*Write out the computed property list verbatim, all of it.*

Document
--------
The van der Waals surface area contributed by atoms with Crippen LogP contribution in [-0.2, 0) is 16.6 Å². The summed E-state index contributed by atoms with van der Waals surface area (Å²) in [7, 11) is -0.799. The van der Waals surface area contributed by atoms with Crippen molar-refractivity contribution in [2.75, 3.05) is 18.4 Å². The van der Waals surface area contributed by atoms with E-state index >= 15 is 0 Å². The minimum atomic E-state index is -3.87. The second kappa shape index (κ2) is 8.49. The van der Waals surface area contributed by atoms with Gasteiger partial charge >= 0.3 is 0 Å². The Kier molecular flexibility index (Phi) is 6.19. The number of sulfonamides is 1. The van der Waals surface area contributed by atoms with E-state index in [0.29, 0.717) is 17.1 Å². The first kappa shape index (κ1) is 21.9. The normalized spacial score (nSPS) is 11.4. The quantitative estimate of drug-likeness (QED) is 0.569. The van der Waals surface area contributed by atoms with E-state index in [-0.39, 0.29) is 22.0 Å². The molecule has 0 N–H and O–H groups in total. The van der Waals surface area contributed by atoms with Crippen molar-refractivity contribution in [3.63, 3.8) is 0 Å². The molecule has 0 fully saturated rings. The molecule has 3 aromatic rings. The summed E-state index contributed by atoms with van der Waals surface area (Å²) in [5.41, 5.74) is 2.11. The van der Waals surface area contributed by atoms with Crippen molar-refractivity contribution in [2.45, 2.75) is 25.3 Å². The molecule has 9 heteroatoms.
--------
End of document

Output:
The van der Waals surface area contributed by atoms with Crippen LogP contribution in [-0.2, 0) is 16.6 Å². The summed E-state index contributed by atoms with van der Waals surface area (Å²) in [7, 11) is -0.799. The van der Waals surface area contributed by atoms with Crippen molar-refractivity contribution in [2.75, 3.05) is 18.4 Å². The van der Waals surface area contributed by atoms with E-state index >= 15 is 0 Å². The minimum atomic E-state index is -3.87. The second kappa shape index (κ2) is 8.49. The van der Waals surface area contributed by atoms with Gasteiger partial charge >= 0.3 is 0 Å². The Kier molecular flexibility index (Phi) is 6.19. The number of sulfonamides is 1. The van der Waals surface area contributed by atoms with E-state index in [0.29, 0.717) is 17.1 Å². The first kappa shape index (κ1) is 21.9. The normalized spacial score (nSPS) is 11.4. The quantitative estimate of drug-likeness (QED) is 0.569. The van der Waals surface area contributed by atoms with E-state index in [-0.39, 0.29) is 22.0 Å². The molecule has 0 N–H and O–H groups in total. The van der Waals surface area contributed by atoms with Crippen molar-refractivity contribution in [3.63, 3.8) is 0 Å². The molecule has 0 fully saturated rings. The molecule has 3 aromatic rings. The summed E-state index contributed by atoms with van der Waals surface area (Å²) in [5.41, 5.74) is 2.11. The van der Waals surface area contributed by atoms with Crippen molar-refractivity contribution in [2.45, 2.75) is 25.3 Å². The molecule has 9 heteroatoms.